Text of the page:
Project Medishare prepares opening of new maternal health center (re-post)

Project Medishare for Haiti is a nonprofit based in Florida that was founded in 1994 by Dr. Barth Green and Arthur Fournier. The organization is dedicated to sharing its human and technical resources with its Haitian partners in the quest to achieve quality healthcare and development services for all. As you can imagine, their mission has become ever more vital since the 7.0 earthquake struck Haiti in January 2010.

To support Project Medishare’s opening of a new maternal clinic in the Central Plateau, MedShare recently donated equpiment. Medishare’s Jennifer Browning wrote a great post detailing the project on their blog, and I wanted to share it here:

Project Medishare prepares opening of new maternal health center

By Jennifer Browning

Dr. Gerarde Mondesir conducts a prenatal exam for 24-year-old Jesula Alexander at the clinic in Marmont. Upon opening, the maternal health center will provide women in the Central Plateau a full package of women’s health services including reproductive health education, family planning, along with HIV/AIDS counseling and testing. "I am so happy about the maternal health center opening," Alexander said. "I hope it is ready by the time I have my baby so that I don’t have to travel far to have my baby and receive healthcare. I can have my baby here." Photo by Jennifer Browning.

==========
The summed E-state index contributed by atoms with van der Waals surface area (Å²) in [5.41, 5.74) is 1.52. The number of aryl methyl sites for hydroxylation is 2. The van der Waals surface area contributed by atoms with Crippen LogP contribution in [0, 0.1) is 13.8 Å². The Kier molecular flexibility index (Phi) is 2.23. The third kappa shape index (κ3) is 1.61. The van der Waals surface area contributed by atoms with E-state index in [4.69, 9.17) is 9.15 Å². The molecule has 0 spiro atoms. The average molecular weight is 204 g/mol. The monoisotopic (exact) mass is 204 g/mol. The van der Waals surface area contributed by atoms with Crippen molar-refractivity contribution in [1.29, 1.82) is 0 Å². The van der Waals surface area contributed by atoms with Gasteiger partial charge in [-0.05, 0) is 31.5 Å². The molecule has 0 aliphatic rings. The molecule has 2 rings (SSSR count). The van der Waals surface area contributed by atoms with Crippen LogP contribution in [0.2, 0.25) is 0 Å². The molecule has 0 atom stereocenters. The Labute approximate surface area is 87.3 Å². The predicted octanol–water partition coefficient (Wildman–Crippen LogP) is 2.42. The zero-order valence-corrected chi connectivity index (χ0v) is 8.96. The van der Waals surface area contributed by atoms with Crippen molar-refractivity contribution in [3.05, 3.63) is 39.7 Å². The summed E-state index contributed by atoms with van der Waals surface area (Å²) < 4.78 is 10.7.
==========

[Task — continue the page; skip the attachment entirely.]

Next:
Jean Vasula, 17, sits with her 2-month-old son Maté at the clinic in Marmont waiting to see the doctor. Here doctors see everything from pediatrics to adult medicine and for now, even provides family planning as well as prenatal and postnatal exams.

Thanks to the Greig Family, who completely funded the construction of the Maternal Health Center, and MedShare who donated all of the medical equipment, women in the Central Plateau are closer to having access to a full package of women’s health services including reproductive health education, family planning, along with HIV/AIDS counseling and testing.